On March 16, 2006, Kumar was skiing at Copper Mountain ski resort in an area where an "intermediate" run called Timber Ridge converged with two "expert" runs known as Retreat and Gold Digger. Near the intersection, snow naturally accumulates to form a feature referred to as "Celebrity Cornice." As Kumar approached Celebrity Cornice he apparently did not see the edge of the drop-off. He unintentionally skied off of the cornice, fell, and suffered serious injuries as a result.
Although Copper Mountain employees knew of Celebrity Cornice, it was not marked on trail maps given to skiers by the resort. Instead, "Celebrity Cornice" appears to be a name informally adopted by skiers and ski patrol personnel. The parties dispute whether the cornice was marked such that approaching skiers would have been made aware of its presence on the day of the accident. It is undisputed, however, that Celebrity Cornice and the trails on which it was located were not marked as "freestyle terrain."
Kumar sued Copper Mountain, alleging negligence and negligence per se. He claims that Copper Mountain is liable under the common-law doctrine of assumed duty for failing to adequately mark Celebrity Cornice, and that Colorado’s Ski Safety Act ("SSA") required Copper Mountain to mark Celebrity Cornice as "freestyle terrain." The district court granted summary judgment in favor of Copper Mountain. Kumar appealed and the appeals court held that (1) the SSA, not the common law, controls the case and thus there was no cause of action under the assumed duty doctrine; and (2) Celebrity Cornice did not qualify as a "specified freestyle terrain area," thus affirming the district court’s grant of summary judgment.
Squires v. Goodwin, 829 F.Supp.2d 1062 (D.Colo. 2011)
BOEC employed Jennifer Phillips as a para-ski instructor and on the morning of the accident, Ms. Squires, a disabled skier, was paired with Ms. Phillips and placed in a bi-ski. Ms. Phillips and Ms. Squires went to Peak 9 at Breckenridge Ski Resort. Ms. Phillips utilized tethers as a means to control the bi-ski. On their second run, Ms. Squires and Ms. Phillips skied down Cashier trail. Defendant Goodwin was also skiing down Cashier trail, lost control and skied into the tethers between Ms. Squires and Ms. Phillips. Due to the force of the collision with Defendant Goodwin, Ms. Phillips lost control of the tethers and the bi-ski containing Ms. Squires continued down Cashier trail unrestrained until it collided with a tree. Ms. Squires was injured when the bi-ski collided with a tree
Release held valid, but the parties acknowledge that the Release cannot bar civil liability for gross negligence. There is thus some evidence in the record that it may have been reckless for Ms. Phillips to take Ms. Squires on Cashier, a blue run, on the day of the accident. Ms. Squires was a blind, first-time skier strapped to a bi-ski with no means to control her own speed or direction. It was BOEC policy to start such a student on a green run. Also, whether there was a purposeful or conscious failure to use a slipknot or tie the tether properly. The use of a slipknot with a bi-ski is the established BOEC policy. Witnesses who were asked agreed that it could be reckless to conduct a bi-ski lesson without a properly-tied slip knot tethering a bi-ski with fixed outriggers. This evidence and these conclusions by the expert witnesses could demonstrate reckless, grossly negligent, and willful and wanton acts and omissions. A jury could conclude there was purposeful conduct committed recklessly with conscious disregard for the rights and safety of Ms. Squires. Court held that the evidence, viewed in a light most favorable to Ms. Squires, might lead a reasonable jury to conclude that BOEC was conscious of its conduct and the existing conditions and knew there was a strong probability that injury to Ms. Squires would result.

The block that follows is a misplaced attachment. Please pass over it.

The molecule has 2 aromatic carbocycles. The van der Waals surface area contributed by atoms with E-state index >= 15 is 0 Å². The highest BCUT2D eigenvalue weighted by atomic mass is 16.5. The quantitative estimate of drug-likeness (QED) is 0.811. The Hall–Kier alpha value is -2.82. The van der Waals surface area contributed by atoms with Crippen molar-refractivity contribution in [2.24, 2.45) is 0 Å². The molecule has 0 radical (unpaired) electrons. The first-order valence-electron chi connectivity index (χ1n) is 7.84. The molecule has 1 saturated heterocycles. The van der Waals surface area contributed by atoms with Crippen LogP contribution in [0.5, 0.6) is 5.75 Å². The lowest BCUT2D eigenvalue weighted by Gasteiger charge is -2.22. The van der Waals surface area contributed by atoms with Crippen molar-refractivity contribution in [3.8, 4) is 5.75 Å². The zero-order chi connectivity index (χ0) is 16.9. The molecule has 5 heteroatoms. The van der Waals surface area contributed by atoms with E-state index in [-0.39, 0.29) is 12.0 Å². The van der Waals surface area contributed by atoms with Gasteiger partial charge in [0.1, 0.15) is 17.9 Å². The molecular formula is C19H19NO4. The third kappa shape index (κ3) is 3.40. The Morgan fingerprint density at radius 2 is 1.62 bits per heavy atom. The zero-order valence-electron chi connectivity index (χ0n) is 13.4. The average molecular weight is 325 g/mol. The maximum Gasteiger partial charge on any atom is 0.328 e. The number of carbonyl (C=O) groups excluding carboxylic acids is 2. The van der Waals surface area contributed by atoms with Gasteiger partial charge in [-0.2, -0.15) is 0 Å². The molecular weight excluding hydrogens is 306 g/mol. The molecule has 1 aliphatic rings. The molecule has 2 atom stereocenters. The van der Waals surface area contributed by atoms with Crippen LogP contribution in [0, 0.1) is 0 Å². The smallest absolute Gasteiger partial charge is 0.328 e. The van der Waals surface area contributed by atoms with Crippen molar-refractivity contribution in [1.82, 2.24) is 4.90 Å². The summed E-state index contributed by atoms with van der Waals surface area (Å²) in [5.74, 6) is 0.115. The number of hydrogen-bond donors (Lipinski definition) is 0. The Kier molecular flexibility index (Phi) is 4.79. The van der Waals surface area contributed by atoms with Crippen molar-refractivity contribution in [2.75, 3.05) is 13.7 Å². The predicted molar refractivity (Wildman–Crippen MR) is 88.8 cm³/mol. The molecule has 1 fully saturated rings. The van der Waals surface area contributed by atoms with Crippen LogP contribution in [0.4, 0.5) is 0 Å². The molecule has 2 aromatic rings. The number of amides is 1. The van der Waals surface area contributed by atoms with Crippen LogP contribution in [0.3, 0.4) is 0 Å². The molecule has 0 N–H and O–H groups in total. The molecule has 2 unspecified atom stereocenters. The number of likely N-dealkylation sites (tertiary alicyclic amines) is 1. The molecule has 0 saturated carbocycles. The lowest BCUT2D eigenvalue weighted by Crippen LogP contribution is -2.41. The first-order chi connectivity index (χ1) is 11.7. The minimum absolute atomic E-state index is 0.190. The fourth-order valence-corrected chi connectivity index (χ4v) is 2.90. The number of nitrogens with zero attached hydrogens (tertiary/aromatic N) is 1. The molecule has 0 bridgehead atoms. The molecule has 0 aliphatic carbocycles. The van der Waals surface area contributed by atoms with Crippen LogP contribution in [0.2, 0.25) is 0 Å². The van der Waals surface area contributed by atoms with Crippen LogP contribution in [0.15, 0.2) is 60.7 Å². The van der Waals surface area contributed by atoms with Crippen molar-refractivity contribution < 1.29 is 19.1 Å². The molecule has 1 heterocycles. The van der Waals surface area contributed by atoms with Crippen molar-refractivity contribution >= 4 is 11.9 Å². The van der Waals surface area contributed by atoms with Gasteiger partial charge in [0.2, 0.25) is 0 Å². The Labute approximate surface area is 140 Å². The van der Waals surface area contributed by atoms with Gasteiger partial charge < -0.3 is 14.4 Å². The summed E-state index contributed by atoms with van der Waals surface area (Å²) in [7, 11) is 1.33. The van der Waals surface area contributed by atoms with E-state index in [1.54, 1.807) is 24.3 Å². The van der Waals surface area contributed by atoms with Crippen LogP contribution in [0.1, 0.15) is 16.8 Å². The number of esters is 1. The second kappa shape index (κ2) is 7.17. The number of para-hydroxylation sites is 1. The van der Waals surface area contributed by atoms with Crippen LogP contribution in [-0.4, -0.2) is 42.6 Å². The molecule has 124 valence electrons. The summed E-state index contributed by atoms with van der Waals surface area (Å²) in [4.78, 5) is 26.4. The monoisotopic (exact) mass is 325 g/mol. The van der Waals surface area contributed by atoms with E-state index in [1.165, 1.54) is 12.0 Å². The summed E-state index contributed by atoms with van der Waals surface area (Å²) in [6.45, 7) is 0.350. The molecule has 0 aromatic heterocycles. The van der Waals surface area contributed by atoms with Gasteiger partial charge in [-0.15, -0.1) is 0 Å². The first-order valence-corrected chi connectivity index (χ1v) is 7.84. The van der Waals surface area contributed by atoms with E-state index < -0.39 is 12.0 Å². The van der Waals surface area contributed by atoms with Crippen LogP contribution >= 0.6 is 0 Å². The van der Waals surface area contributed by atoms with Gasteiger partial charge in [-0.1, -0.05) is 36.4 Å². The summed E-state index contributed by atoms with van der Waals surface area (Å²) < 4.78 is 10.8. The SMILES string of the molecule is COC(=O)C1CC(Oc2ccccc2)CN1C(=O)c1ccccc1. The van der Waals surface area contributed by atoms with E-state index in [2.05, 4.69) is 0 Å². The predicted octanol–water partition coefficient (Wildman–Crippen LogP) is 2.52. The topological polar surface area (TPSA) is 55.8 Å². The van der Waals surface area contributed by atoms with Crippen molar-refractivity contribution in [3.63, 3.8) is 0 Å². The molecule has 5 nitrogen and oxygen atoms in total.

Anderson v. Vail Corp., 251 P.3d 1125 (Colo.App.Div. 3 2010)
Plaintiff, Jesse Anderson was skiing at Vail ski resort in a transitional area of the trails Overshoot, Primrose and Bittersweet trails. In this area there is an area of trees that separate the ski resort from private ski-in, ski-out residences. Plaintiff was skiing within the trees in this area when she skied over 19 ft. retaining wall and fell onto a residential road below. Plaintiff sued Vail for compensation of her injuries, stating that Defendant failed to properly mark the resorts boundary line and rope off the property line.
At trail the court found in favor of the Defendant’s summary judgment that the boundary signs were visible and under the release signed by Plaintiff, there was no liability on the part of Vail. In appellate court Plaintiff argued that the court misapplied the summary judgment standard. Although the boundary signs were visible from an uphill vantage point, there were no visible signs when crossing the trail from another trail. The appellate court found that Vail failed to place signs in visible areas therefore was negligent. Summary judgment was reversed and remand for further proceedings was ordered.
Robinette v. Aspen Skiing Company, 09-1223 United States Court of Appeals, Tenth Circuit (2008)
Plaintiff Robinette was snowboarding at Snowmass Ski Resort, on February 24, 2006. Mr. Robinette was snowboarding on a trail with a small incline, intending to perform a jump. As Plaintiff made the jump he collided with Eric Hill, a Snowmass employee, on a snowmobile he was driving up the trail. Plaintiff sustained serious injuries as a result of this accident.
Plaintiff sued Aspen asserting negligence in the form of their employee negligently driving the snowmobile. Aspen moved for a motion for summary judgment stating that the release signed by Plaintiff protected Aspen from any litigation. Plaintiff argued that the risks discussed in the signed release were beyond the scope of his “presumptive risks” of skiing. Plaintiff argued that the terms of the release did not clearly address the type of accident presented in this case. Although a collision with snowmobile is not explicitly a risk in the release, it is within the statement of “risks of skiing/snowboarding.” Therefore the court found in favor of Defendant and granted motion for summary judgment. Robinette appealed the district court’s grant of summary judgment, contending that the exculpatory agreement was unenforceable because: (1) it purports to cover reckless conduct; (2) it violates public policy; and (3) its terms are unclear and ambiguous. However, Robinette did not raise a claim of recklessness in the district court; therefore, he could do so on appeal absent extraordinary. Appeals court agreed with the decision reached by the district court on Mr. Robinette’s remaining claims.